Social evolution is always a history of accidents, and un-intended consequences. Had Nzeogwu ever visualized that some nincompoops would skewer his dream or disembowel his vision for Nigeria; he would have elected to let the country implode on its inglorious weight. Today, people glorify the politicians that rendered the Nigerian dream of those days, a fractured fairy tale. Many passively consult a historical amnesia that betrays buffoonery, while others actively seek to doctor or revise history, in order to rehabilitate the self-battered images of the tribal gods of their political pantheon. For instance, there was a movement a few years ago seeking to canonize Festus Okotie-Eboh, as an innocent victim of blood thirsty Igbo Commissioned officers. But the facts of history painfully recorded Okotie-Eboh as a finance minister, who was a by-word for corruption and veniality. Today equally, those seeking to resurrect Obafemi Awolowo as the best thing not to happen to Nigeria, seem to forget his role in the Western Nigeria Wettie saga, and the fact that history punctually recorded him as the man who led the introduction of tribalism and mediocrity into Nigerian politics. Need we talk of Ahmadu Bello, who never wanted Nigeria´s independence in the first place, and who saw the whole of Nigeria as a conquered territory, that must bow to his jihadic farts; or Nnamdi Azikiwe who preferred convenient compromises to hard choices born of principles, which have been the furniture of immortal and revolutionary changes. These unfortunately, were the principal players, upon whose shoulders was laid the birth and emergence of a nation, from an amorphously, conscripted conglomeration of tribes. Ontologically compromised by circumstances surrounding her birth, it could only take men of great genius, charisma and invincible character, to forge a nation out of a motley band of strange bedfellows. But these men were great and original. The parts of them that were great were not original, and the parts of them that were original were not great. The flaws in their individual characters, was meant to sabotage whatever dreams they claimed to have because the colour of your dreams must issue from the colour of your eyes.

Few years after independence disillusion arrived. The political class killed our dream. The lacked any vision for the people. Their politics became a radical politicization of pettiness. Awolowo stole the Western Nigerian premiership from Zik, as a result of his pettiness. Instead of transcending that, Zik himself became floored by his pettiness. He scampered back to the East to kick out Eyo Ita, from a seat he was ably managing. The spiral continued. The politicians having lost every direction sought to remain relevant. To achieve this, ethnicity was shameless consulted. Mediocrity and grotesque incompetence was crowned. Corruption exploded. Patronization and politics by settlement conferred a sorry legitimacy on nepotism. Nigeria hovered between the Hamletian Question. The chain reaction led to coup and to a counter coup, and to a civil war. Over One million Igbos were massacred; majority starved to death by a war policy that violated every canon of warfare. Biafran children were starved into extinction. Civilians, women and children were bombed and strafed with psychopathic relish and for fun. And the Igbo man had this etched in his collective memory for eternal remembrance. The war saw Igbo brilliance enjoy some meteoric rise and dissipation. The RAP, which should have served as a platform for a scientific revival in Nigeria, was through the consolations of ethnic envy allowed to desiccate and shrivel out of existence.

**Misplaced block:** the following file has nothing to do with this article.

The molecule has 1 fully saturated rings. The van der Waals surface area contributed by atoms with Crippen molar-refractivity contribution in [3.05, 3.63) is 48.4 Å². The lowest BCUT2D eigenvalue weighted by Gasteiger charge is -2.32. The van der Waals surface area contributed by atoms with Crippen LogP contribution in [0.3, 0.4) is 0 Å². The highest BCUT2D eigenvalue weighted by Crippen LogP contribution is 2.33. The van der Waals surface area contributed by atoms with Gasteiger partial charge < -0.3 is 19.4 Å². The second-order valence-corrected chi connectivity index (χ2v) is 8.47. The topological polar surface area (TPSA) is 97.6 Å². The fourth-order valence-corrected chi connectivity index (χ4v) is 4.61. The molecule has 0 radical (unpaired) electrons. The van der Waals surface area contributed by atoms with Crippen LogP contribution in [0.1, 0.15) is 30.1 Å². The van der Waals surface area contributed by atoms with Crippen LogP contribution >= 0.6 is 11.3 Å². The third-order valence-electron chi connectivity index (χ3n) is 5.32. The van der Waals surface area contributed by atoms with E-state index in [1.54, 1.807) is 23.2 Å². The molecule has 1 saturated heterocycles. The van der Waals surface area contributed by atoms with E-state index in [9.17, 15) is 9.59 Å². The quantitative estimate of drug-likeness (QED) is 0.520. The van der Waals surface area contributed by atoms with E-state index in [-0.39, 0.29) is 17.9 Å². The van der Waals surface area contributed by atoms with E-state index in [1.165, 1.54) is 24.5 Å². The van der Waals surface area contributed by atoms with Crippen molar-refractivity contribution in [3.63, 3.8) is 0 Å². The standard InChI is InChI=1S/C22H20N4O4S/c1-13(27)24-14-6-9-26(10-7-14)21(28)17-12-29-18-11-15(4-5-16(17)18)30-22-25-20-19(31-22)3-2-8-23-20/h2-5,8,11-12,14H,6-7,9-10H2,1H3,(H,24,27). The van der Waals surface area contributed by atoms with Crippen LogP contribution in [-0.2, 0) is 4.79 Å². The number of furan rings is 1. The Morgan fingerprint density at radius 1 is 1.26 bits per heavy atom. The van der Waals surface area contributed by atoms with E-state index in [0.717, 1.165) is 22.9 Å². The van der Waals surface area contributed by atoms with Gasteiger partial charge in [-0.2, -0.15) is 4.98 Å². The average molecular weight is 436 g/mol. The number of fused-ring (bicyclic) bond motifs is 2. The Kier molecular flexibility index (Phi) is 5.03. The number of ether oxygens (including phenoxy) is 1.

Gowon sat upon wealth. He swam atop Nigeria's oil revenue like a drunken sailor would; frittering them away in an orgy of a national moronic consumption. The future was never considered. Nigeria embarked on a spending spree characterized by the purchase of the most un-needed rejects of foreign industrial powers. We bought the inconsequential and every shade of non-essentials; even toothpicks and toilet papers from abroad. That was the era of oil money. It flowed in abundance. Money submerged the boiling dissensions of marginalized Nigerians. But Gowon achieved nothing save boasting to the whole world that Nigeria's problems were not making money, but how to spend it. As oil money flowed, the bovine stupidity of Gowon's governance glowed.